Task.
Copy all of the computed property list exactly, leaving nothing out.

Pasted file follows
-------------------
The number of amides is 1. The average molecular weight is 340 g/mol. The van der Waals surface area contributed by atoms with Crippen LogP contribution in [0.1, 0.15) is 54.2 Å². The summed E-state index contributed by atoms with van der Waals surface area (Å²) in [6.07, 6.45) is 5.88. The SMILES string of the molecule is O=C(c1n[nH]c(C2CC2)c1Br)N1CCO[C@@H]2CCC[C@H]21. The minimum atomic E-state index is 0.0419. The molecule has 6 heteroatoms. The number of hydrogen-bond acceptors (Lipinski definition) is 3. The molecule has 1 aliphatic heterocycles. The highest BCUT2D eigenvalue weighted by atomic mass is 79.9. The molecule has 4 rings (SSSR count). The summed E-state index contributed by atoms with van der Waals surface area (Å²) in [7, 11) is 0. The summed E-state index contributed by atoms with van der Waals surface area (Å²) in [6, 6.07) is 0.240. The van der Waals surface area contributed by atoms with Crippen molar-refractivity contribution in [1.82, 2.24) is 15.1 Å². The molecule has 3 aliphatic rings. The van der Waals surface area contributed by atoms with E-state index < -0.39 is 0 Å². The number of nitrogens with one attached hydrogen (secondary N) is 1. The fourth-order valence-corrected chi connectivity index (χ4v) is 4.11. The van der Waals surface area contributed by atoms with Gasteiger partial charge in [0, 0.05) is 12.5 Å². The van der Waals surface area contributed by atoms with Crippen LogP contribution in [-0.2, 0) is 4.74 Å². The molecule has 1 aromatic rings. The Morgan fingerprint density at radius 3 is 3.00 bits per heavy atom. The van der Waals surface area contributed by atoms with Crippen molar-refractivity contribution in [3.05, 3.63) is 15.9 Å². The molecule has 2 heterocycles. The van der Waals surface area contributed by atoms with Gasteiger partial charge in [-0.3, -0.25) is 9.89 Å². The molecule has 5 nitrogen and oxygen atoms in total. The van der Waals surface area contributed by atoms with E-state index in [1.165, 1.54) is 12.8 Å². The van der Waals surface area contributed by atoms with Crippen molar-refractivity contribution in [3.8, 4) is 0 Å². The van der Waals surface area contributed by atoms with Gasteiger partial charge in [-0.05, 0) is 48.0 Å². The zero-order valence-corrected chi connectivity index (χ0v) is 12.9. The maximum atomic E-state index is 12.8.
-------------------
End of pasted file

The number of amides is 1. The average molecular weight is 340 g/mol. The van der Waals surface area contributed by atoms with Crippen LogP contribution in [0.1, 0.15) is 54.2 Å². The summed E-state index contributed by atoms with van der Waals surface area (Å²) in [6.07, 6.45) is 5.88. The SMILES string of the molecule is O=C(c1n[nH]c(C2CC2)c1Br)N1CCO[C@@H]2CCC[C@H]21. The minimum atomic E-state index is 0.0419. The molecule has 6 heteroatoms. The number of hydrogen-bond acceptors (Lipinski definition) is 3. The molecule has 1 aliphatic heterocycles. The highest BCUT2D eigenvalue weighted by atomic mass is 79.9. The molecule has 4 rings (SSSR count). The summed E-state index contributed by atoms with van der Waals surface area (Å²) in [7, 11) is 0. The summed E-state index contributed by atoms with van der Waals surface area (Å²) in [6, 6.07) is 0.240. The van der Waals surface area contributed by atoms with Crippen molar-refractivity contribution in [1.82, 2.24) is 15.1 Å². The molecule has 3 aliphatic rings. The van der Waals surface area contributed by atoms with E-state index < -0.39 is 0 Å². The number of nitrogens with one attached hydrogen (secondary N) is 1. The fourth-order valence-corrected chi connectivity index (χ4v) is 4.11. The van der Waals surface area contributed by atoms with Gasteiger partial charge in [0, 0.05) is 12.5 Å². The van der Waals surface area contributed by atoms with Crippen LogP contribution in [-0.2, 0) is 4.74 Å². The molecule has 1 aromatic rings. The Morgan fingerprint density at radius 3 is 3.00 bits per heavy atom. The van der Waals surface area contributed by atoms with Crippen molar-refractivity contribution in [3.05, 3.63) is 15.9 Å². The molecule has 2 heterocycles. The van der Waals surface area contributed by atoms with Gasteiger partial charge in [-0.3, -0.25) is 9.89 Å². The molecule has 5 nitrogen and oxygen atoms in total. The van der Waals surface area contributed by atoms with E-state index in [1.165, 1.54) is 12.8 Å². The van der Waals surface area contributed by atoms with Crippen molar-refractivity contribution in [3.8, 4) is 0 Å². The van der Waals surface area contributed by atoms with Gasteiger partial charge in [-0.05, 0) is 48.0 Å². The zero-order valence-corrected chi connectivity index (χ0v) is 12.9. The maximum atomic E-state index is 12.8.